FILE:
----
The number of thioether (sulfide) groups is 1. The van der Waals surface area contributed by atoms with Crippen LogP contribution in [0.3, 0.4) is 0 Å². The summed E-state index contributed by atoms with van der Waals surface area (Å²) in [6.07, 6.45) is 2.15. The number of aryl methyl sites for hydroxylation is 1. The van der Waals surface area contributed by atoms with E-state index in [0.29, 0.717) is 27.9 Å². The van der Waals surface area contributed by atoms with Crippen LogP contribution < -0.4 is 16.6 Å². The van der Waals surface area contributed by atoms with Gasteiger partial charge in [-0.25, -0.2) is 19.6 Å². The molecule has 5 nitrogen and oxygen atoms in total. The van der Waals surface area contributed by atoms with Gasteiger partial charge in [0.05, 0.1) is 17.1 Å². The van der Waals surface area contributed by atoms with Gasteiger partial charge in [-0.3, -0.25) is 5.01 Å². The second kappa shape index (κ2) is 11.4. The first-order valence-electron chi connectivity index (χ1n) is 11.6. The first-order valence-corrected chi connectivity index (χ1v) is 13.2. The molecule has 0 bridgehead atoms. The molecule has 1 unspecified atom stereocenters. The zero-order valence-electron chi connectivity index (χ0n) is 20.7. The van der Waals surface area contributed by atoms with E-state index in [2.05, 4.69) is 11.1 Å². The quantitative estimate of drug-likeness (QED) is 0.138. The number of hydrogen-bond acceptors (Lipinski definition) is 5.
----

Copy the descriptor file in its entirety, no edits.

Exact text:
The number of thioether (sulfide) groups is 1. The van der Waals surface area contributed by atoms with Crippen LogP contribution in [0.3, 0.4) is 0 Å². The summed E-state index contributed by atoms with van der Waals surface area (Å²) in [6.07, 6.45) is 2.15. The number of aryl methyl sites for hydroxylation is 1. The van der Waals surface area contributed by atoms with E-state index in [0.29, 0.717) is 27.9 Å². The van der Waals surface area contributed by atoms with Crippen LogP contribution < -0.4 is 16.6 Å². The van der Waals surface area contributed by atoms with Gasteiger partial charge in [-0.25, -0.2) is 19.6 Å². The molecule has 5 nitrogen and oxygen atoms in total. The van der Waals surface area contributed by atoms with Gasteiger partial charge in [0.05, 0.1) is 17.1 Å². The van der Waals surface area contributed by atoms with Gasteiger partial charge in [-0.3, -0.25) is 5.01 Å². The second kappa shape index (κ2) is 11.4. The first-order valence-electron chi connectivity index (χ1n) is 11.6. The first-order valence-corrected chi connectivity index (χ1v) is 13.2. The molecule has 0 bridgehead atoms. The molecule has 1 unspecified atom stereocenters. The zero-order valence-electron chi connectivity index (χ0n) is 20.7. The van der Waals surface area contributed by atoms with E-state index in [2.05, 4.69) is 11.1 Å². The quantitative estimate of drug-likeness (QED) is 0.138. The number of hydrogen-bond acceptors (Lipinski definition) is 5.